XML News from Wednesday, May 10, 2006

The W3C Web Content Accessibility Guidelines Working Group has updated three working drafts covering various topics:

Web Content Accessibility Guidelines 2.0

"Web Content Accessibility Guidelines 2.0 (WCAG 2.0) covers a wide range of issues and recommendations for making Web content more accessible. This document contains principles, guidelines, and success criteria that define and explain the requirements for making Web-based information and applications accessible. 'Accessible' means usable to a wide range of people with disabilities, including blindness and low vision, deafness and hearing loss, learning difficulties, cognitive limitations, limited movement, speech difficulties, photosensitivity and combinations of these. Following these guidelines will also make your Web content more accessible to the vast majority of users, including older users. It will also enable people to access Web content using many different devices - including a wide variety of assistive technologies."

This draft is in last call. Comments are due by May 31.

Understanding WCAG 2.0

This draft "provides detailed information about each success criterion, including its intent; the key terms that are used in the success criterion; examples of Web content that meet the success criterion using various Web technologies (for instance, HTML, CSS, XML) and common examples of Web content that does not meet the success criterion. Finally, this document also explains how the success criteria in WCAG 2.0 help people with different types of disabilities."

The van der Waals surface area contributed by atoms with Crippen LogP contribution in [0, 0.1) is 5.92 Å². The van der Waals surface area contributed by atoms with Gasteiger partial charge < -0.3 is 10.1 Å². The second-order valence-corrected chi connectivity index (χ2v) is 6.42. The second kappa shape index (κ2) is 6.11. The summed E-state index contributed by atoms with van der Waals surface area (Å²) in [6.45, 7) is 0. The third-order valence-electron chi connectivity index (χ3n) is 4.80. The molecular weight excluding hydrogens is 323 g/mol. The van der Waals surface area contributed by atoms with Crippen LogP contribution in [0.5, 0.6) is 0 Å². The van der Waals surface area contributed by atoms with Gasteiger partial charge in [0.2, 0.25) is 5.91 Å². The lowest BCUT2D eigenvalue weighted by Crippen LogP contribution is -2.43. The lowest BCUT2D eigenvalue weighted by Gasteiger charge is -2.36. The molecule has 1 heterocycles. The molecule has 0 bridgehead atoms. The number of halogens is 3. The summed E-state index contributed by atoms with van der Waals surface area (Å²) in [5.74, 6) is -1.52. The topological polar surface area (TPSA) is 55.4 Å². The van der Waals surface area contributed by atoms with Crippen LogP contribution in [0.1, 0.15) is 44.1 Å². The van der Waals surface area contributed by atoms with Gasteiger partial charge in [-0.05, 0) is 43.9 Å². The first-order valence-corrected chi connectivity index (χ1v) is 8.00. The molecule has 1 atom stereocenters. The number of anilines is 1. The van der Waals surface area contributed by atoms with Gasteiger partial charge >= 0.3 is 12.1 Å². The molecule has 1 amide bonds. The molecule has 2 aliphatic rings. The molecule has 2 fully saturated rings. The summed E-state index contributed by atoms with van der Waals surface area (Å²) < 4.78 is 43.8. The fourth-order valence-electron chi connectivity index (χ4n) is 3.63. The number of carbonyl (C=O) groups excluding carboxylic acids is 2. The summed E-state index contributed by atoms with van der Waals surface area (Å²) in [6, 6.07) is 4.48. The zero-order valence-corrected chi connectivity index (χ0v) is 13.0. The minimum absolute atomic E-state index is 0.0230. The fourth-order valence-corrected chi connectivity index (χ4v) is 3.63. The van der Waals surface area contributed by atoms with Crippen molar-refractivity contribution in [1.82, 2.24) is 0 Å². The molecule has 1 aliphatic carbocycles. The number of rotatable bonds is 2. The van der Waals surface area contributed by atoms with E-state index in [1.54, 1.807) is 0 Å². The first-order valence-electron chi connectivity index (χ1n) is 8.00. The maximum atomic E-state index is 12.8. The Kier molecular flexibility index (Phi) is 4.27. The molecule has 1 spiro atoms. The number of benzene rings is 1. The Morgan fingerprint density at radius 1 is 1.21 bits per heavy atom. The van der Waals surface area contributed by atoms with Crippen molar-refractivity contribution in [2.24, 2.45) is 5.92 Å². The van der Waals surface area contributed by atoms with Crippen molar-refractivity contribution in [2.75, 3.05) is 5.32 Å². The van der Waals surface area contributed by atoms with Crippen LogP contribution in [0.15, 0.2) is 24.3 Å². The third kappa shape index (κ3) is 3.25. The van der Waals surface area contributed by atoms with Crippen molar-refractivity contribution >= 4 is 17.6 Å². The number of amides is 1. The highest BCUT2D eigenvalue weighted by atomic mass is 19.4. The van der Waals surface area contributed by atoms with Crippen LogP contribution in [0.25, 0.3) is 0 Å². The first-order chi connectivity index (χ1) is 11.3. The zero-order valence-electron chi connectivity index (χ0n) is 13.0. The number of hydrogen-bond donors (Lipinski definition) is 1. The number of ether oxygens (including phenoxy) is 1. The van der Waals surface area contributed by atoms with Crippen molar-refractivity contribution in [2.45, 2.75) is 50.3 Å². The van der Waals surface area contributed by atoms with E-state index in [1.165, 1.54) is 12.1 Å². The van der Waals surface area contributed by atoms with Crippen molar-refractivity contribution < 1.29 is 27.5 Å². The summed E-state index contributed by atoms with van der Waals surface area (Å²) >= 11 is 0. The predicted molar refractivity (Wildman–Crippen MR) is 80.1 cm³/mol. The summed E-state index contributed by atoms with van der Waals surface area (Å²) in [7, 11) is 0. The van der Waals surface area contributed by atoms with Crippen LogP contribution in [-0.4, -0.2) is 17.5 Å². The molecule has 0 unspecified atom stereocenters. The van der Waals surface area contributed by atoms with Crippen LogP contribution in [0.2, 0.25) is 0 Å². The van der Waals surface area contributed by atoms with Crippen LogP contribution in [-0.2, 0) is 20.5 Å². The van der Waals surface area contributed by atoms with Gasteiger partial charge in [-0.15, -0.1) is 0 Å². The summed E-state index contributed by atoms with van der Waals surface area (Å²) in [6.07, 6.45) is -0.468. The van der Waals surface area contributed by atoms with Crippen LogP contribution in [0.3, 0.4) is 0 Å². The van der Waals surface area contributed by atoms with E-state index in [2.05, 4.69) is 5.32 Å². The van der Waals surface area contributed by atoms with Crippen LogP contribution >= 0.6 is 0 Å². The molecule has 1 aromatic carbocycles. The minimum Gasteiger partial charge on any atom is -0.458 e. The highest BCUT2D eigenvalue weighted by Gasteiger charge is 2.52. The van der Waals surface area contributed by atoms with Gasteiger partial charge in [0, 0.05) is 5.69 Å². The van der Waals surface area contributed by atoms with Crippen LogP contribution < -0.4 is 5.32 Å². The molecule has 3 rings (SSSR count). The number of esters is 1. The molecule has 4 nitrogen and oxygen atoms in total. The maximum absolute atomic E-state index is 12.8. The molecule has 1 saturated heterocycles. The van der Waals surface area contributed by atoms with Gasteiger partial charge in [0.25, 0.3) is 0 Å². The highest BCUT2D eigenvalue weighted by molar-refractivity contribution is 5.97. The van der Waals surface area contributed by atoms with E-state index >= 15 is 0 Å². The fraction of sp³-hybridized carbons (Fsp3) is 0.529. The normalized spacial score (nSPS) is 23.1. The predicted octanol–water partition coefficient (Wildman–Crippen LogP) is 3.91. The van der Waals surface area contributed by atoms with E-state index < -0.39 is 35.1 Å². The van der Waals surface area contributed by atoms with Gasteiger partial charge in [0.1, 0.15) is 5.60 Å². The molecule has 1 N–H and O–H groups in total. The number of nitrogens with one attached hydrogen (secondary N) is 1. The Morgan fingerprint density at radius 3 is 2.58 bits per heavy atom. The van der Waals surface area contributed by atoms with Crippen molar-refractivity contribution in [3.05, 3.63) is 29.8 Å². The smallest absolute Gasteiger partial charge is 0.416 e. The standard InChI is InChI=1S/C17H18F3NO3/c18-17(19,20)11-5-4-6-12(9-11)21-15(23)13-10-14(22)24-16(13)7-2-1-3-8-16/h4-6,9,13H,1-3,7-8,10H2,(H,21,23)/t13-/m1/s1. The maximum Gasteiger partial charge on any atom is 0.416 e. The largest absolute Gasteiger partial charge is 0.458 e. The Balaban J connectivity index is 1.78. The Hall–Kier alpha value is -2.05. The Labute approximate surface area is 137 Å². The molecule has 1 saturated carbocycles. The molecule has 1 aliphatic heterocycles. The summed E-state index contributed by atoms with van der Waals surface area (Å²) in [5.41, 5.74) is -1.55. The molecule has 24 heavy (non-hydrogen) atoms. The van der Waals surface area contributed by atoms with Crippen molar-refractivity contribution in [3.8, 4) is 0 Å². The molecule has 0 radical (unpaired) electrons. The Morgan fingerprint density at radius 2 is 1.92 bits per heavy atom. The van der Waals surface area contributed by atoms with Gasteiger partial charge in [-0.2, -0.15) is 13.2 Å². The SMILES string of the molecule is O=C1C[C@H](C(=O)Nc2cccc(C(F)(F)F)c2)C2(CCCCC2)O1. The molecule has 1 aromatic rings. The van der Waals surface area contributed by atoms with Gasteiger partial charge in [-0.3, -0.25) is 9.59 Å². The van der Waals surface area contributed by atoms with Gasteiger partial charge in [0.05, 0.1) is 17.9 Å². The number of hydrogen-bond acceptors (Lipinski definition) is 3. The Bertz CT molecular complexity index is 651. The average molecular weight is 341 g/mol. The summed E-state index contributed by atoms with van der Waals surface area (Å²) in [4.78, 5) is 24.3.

Techniques for WCAG 2.0

"This is a First Public Working Draft of Techniques for WCAG 2.0. It is the first publication as a combined document; previously, techniques were published as separate documents - one for each technology. This document is being published as WCAG 2.0 goes to Last Call. It provides explanation of the techniques documented by the Web Content Accessibility Guidelines Working Group. Some are sufficient to meet a particular success criterion (either by themselves or in combination with other techniques) while other techniques are advisory and optional. None of the techniques are required to meet WCAG 2.0 although some may be the only known method if a particular technology is used."

There's a lot of good information here. These should really be required reading for all HTML authors and web designers. The Techniques spec is probably the most practical, and where most readers shoudl start.